Charcoal-activated soap in the bathrooms, ochre bleeding down a wall through a process of mechanical erasure, a breathy, gasping soundtrack as you stand in the dark surrounded by the scent of dehydrating orange peels.
The Biennial, albeit continuous by name, is loaded with ruptures that interrupt the entropy of these ceaseless circulations.
Endless Circulation was curated by TarraWarra Museum of Art director Victoria Lynn and Helen Hughes from the art journal Discipline. Together they have explored the concept of circulation through both exhibition and publication by examining the meaning of images and objects and their subsequent interpretation through the written word. Both modes of presentation can create a space in which ideas are placed in history for the first time. Some artworks reflect the theme of circulation in a didactic manner, while others are more obscure.
Functioning as a corporation, Debris Facility undermines the authority of history and of capitalist structures by floating insidiously between the gallery and the bathroom. You’ll see painted rocks and assortments of small mystic objects, almost talismans imbued with energy, and the artist’s pearly logo scattered throughout the gallery.
Melbourne-based artist Saskia Doherty’s sound work, silicate, silicate, silicate, 2015, acts in a similarly insidious manner. Designed to be listened to on headphones while walking through the gallery (or outside, observing the vast plains), the artist produces a whispering, raspy and anxious vocal account of the body’s relationship to the earth.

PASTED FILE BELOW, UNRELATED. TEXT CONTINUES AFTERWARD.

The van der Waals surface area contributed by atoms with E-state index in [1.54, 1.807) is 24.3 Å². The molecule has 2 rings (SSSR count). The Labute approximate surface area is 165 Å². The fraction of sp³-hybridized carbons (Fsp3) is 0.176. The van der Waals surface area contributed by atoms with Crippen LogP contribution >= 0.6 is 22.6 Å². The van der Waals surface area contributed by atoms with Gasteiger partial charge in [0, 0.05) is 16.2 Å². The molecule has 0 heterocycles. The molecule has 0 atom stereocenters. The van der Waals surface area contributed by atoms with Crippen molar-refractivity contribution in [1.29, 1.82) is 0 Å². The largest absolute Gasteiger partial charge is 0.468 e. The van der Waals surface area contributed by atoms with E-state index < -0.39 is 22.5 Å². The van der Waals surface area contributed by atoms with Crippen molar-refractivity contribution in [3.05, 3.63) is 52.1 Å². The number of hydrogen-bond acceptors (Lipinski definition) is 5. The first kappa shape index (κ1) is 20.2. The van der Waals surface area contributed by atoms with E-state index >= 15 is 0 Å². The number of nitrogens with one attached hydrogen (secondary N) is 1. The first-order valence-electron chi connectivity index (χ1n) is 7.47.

Brisbane-based artist Vernon Ah Kee takes on the museum’s relationship to the earth on which it stands. The words of African-American author and social critic James Baldwin imply in one of Ah Kee’s bold text paintings that although we have no idea what happened on the land, the markings of trauma remain. The painting reads “… they have destroyed and are destroying the hundreds of thousands of lives and do not know it and do not want to know it but it is not permissible that the authors of devastation should also be innocent. It is the innocence which constitutes the crime.”
Some of the perpetuators, innocent or not, of those crimes are clearly implicated in Vincent Namatjira’s humorous portraits of Australian Prime Ministers. Marrakulu artist Wukun Wanambi‘s six-framed video work, Nhima, Nhäma, Ga Ngäma (Sit, Look, and Listen), 2014, splices films of ceremony shot in six different points of time, creating a circulation that encompasses different temporalities where ritual remains.
Set up in the back room, the 4th and 5th iterations of Melbourne-based artist Christopher L.G. Hill’s Artist-Facilitated Biennial draw in the artist’s friends to create dialogues that circulate between them. Heading back to the front, you’ll see Masato Takasaka’s clever references to the circulation of pop culture; Sarah crowEST’s anti-market fabrics in Commodified Niche Market Artefact (No No. I Am Not Your Bitch), 2016; Newell Harry‘s series of photographs and transcripts, (Untitled) Nimoa and Me: Kiriwina Notes, 2015-2016; Ryan Presley’s small paintings that echo the themes of the power of colonialism in Themesong, 2016; and James Tylor‘s Terra Botanica, 2015, carefully designed daguerreotypes depicting native Australian flora being damaged or measured, a quasi-comment on colonial botanist, Joseph Banks.
Of course, there are many more artists in the exhibition that reflect the concept of circulation, whether in written form, sensory form, or through objects. Each art work is pertinent to rebuilding history and imagining new futures, a circulation that, perhaps, the curators want to see placed into discourse through exhibition and publication. It’s difficult to imagine the endpoint of the world’s endless circulations. But the success of the exhibition lies in the fact that it envisages a better circulation, one that makes a fairer world.
TarraWarra Biennial 2016: Endless Circulation
TarraWarra Museum of Art
19 August – 6 November